By Molly Snyder Senior Writer Published Feb 14, 2008 at 5:30 AM

“Bar Month” at is back for another round! The whole month of February, we’re serving up intoxicatingly fun bars and club articles -- including guides, bartender profiles, drink recipes and even a little Brew City bar history. Cheers!

Milwaukee is loaded with neighborhood watering holes that don’t have trendy themes or fancy drinks. In fact, there’s practically one of these bars on every corner, and even though people usually don’t travel far to visit these simple taps, they are integral to Brew City’s culture and serve an important role in the lives of the regulars.

Ray and Dot’s, 6351 W. Grange Ave., is one of these places.

A modest bar attached to an American Legion Post, Ray and Dot’s claim to fame is its cheap prices. The Greendale tavern serves 90-cent taps of Bud, Bud Light and Michelob Ultra. Imported and micro beers are available and modestly priced, too. A Stella Artois, for example, is $2.50. Rail drinks are always $1.50.

Marc Koepsel inherited the bar from his parents, Ray and Dorothy (“Dot”), who opened it in 1957. Originally, the bar and legion were in a farmhouse, which started out as a boarding house for the first school teacher in Greenfield.

In 1969, the farmhouse was torn down and replaced with the current structure. Koepsel grew up in a three-room apartment upstairs.

“I started mowing the lawn here and setting up for bingo (at the American Legion) when I was 14,” says Koepsel.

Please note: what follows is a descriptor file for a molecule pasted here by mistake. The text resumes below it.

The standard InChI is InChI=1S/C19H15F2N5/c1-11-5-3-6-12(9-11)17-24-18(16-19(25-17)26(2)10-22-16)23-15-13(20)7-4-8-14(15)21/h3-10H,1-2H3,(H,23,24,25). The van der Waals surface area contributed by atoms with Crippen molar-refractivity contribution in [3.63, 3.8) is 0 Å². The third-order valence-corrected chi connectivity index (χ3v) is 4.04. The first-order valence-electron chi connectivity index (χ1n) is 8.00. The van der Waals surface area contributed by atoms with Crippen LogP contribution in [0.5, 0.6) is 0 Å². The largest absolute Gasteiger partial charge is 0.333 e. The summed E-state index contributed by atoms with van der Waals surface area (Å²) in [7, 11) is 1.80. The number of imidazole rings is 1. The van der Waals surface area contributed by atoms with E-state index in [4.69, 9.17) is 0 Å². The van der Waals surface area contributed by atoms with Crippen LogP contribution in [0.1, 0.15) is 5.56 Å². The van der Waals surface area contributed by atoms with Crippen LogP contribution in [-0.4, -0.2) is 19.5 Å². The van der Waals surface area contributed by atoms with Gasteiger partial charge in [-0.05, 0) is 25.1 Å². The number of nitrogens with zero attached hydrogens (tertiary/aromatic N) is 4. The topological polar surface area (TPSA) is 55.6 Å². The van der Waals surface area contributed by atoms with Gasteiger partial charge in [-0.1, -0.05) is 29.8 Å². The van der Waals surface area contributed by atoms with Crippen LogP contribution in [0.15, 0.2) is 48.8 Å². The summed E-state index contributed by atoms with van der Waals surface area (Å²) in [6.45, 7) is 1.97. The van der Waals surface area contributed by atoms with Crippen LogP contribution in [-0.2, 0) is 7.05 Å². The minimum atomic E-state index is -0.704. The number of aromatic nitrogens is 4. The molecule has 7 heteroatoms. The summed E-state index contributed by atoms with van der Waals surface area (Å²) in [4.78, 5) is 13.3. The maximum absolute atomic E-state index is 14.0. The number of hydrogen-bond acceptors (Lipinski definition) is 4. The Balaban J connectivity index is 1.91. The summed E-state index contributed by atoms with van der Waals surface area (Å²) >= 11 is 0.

In 1995, Koepsel became the sole owner of Ray and Dot’s. His father, Ray, passed away five years ago, but his mother is still alive. Koepsel says he strives to preserve what the bar has always been: a neighborhood hangout known for its pool table, dartboards and cheap prices.

“It’s a ‘Cheers’-like place with a lot of friendly people and good conversation,” says Koepsel. “My parents started it out as a ‘workingman’s bar’ of the ‘50s and ‘60s and I try to keep it that way.

“Our customers range from 21 to 85,” says Koepsel.

To appeal to the vastly different ages of the bar’s customers, the bartenders keep the music volume low until late in the evening. 

Since taking over the tavern 13 years ago, Koepsel added four large-screen plasma TVs and a menu with wings, chicken fingers, eggplant strips, mozzarella marinara, “poppers" and nachos.

Ray and Dot's caters to sports fans, too. 

“We have a lot of specials during sporting events, like Packers games,” says Koepsel. "The customers like that."

Molly Snyder started writing and publishing her work at the age 10, when her community newspaper printed her poem, "The Unicorn.” Since then, she's expanded beyond the subject of mythical creatures and written in many different mediums but, nearest and dearest to her heart, thousands of articles for OnMilwaukee.

Molly is a regular contributor to FOX6 News and numerous radio stations as well as the co-host of "Dandelions: A Podcast For Women.” She's received five Milwaukee Press Club Awards, served as the Pfister Narrator and is the Wisconsin State Fair’s Celebrity Cream Puff Eating Champion of 2019.